Guest Blog: Dr. Sandy Rogelberg shares about her upcoming AACTE presentation

In a few days, I’ll be presenting about work I’ve done with Deans for Impact at the AACTE Annual Meeting. Our AACTE presentation will demonstrate how we taught elementary and middle school pre-service teachers to apply a science of learning principle to instruction via an online rehearsal format. Attendees will have the opportunity to explore how they might use aspects from our experience in their own contexts.

To provide some background, our team from UNC Charlotte worked with Deans for Impact (DFI) as part of the Learning by Scientific Design (LbSD) Network. The mission of this DFI effort is to support teacher-educator programs in building curricula and clinical experiences that teach the application of learning principles rooted in cognitive science so a new wave of teachers are better prepared to make instructional decisions based on how students learn, rather than traditional teaching practices that may not be yielding the best results.

Under the guidance of Dr. Rebekah Berlin and her team, we developed materials to address the learning-science principle referred to as “Deepening Meaning and Learning.” This is based on the notion that students will only remember new information if that information makes sense to the learner. Although this principle seems intuitive to teaching, data collected from all levels of pre-service teachers from the networks’ institutions indicated otherwise.

While there are a number of ways to help students make sense of new information, the “teacher action” we focused on was using elaborative interrogation — asking how and why questions.

For my class of pre-service elementary education majors, I created a series of five lessons leading to the final lesson — the rehearsal. These were carefully sequenced so that candidates built an understanding of why asking how and why questions helped learners as well as developing the skill.

I was nervous to facilitate the rehearsal, and even more so when the pandemic required me to pivot my nascent classroom teaching skills to an online format. While I consider myself a seasoned professional — with stints as a children’s therapist and Director of Disability Services — I am a newbie to the academic arena. Though I felt like I was pushing my own abilities, it worked out, and I want to share with you how I did it.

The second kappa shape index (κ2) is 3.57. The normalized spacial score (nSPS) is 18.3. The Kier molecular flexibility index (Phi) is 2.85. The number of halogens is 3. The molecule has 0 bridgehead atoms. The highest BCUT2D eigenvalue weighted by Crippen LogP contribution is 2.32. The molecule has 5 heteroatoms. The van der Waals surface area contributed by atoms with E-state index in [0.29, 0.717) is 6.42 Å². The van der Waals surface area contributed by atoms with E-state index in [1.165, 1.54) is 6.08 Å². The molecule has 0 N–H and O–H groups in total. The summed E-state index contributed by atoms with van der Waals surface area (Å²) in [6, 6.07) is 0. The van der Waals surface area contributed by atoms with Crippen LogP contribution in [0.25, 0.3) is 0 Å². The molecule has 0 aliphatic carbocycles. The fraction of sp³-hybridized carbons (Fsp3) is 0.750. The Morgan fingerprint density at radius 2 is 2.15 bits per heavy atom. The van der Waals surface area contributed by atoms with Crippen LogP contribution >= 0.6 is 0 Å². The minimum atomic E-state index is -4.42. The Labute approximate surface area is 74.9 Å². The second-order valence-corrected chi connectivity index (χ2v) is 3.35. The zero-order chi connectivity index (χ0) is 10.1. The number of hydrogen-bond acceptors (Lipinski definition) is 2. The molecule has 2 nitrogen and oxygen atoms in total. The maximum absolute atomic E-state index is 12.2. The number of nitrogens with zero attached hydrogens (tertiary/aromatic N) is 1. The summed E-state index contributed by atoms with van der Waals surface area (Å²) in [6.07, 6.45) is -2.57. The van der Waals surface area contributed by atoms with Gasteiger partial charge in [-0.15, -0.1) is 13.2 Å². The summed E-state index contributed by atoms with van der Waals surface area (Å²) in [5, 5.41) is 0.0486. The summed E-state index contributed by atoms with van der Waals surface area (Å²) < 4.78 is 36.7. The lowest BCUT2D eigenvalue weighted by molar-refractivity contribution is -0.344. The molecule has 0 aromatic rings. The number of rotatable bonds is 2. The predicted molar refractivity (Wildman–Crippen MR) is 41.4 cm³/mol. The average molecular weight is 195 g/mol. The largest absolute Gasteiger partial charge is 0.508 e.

Designing Effortful-Thinking Questions

In the first lesson, we analyzed a video to understand what an effortful-thinking question (ETQ) is, based on criteria related to Bloom’s Taxonomy (retrieved from this site).

Questions that require higher-order thinking on Bloom’s pyramid subsume levels below it, so answers that require application or analysis assume an understanding of the material before they can be answered.

Teachers want to ask students questions that go above the recall/remember level of the taxonomy to demonstrate understanding of new material. How and why questions do this more effectively. Importantly, asking ETQs supports all students (regardless of background, previous learning and prior experience) to learn; that is, to encode information into their long-term memories for later recall.

In subsequent lessons, candidates planned when (and explained why) they would ask ETQs during a lesson and practiced writing ETQs as well as follow-up questions to students of varying levels of understanding: those who “got it”, “sort of got it” and “didn’t get it”, just to be prepared.

Writing ETQs was the biggest challenge for most because it required candidates to have a clear understanding of the concepts they wished their students to learn, what I referred to as “thinking targets.”

In addition to providing supplemental materials on shadow concepts, I also offered feedback on worksheets to help candidates gain clarity on strong ETQs or to get them thinking more deeply about how to modify questions to make them stronger.

Putting it into practice

For the rehearsal, candidates were placed in groups of three and given mock scenarios based on a lesson they had already seen. Written instructions explaining how to organize themselves, what the rehearsal should look like – pretending they are the teacher (versus describing what they might do), were then followed by a debrief interview.

And then — the rehearsal! Candidates were sent to breakout rooms to record their sessions. Within each group, one member played the role of the teacher who asked the planned ETQs while the other members played students who responded to the questions. The teacher then responded to students before ending, debriefing the rehearsal, and moving on to the next.

Learn more at AACTE

Our AACTE presentation provides examples from a rehearsal in my elementary education class, as well as one from a colleague’s middle school candidates. As a newbie professor, I learned as much as my candidates. We all took risks. I welcome all to our presentation to learn more about how to apply learning science in the context of teacher education, and how to do it online!

Dr. Sandy Rogelberg

Research Assistant Professor at UNC Charlotte

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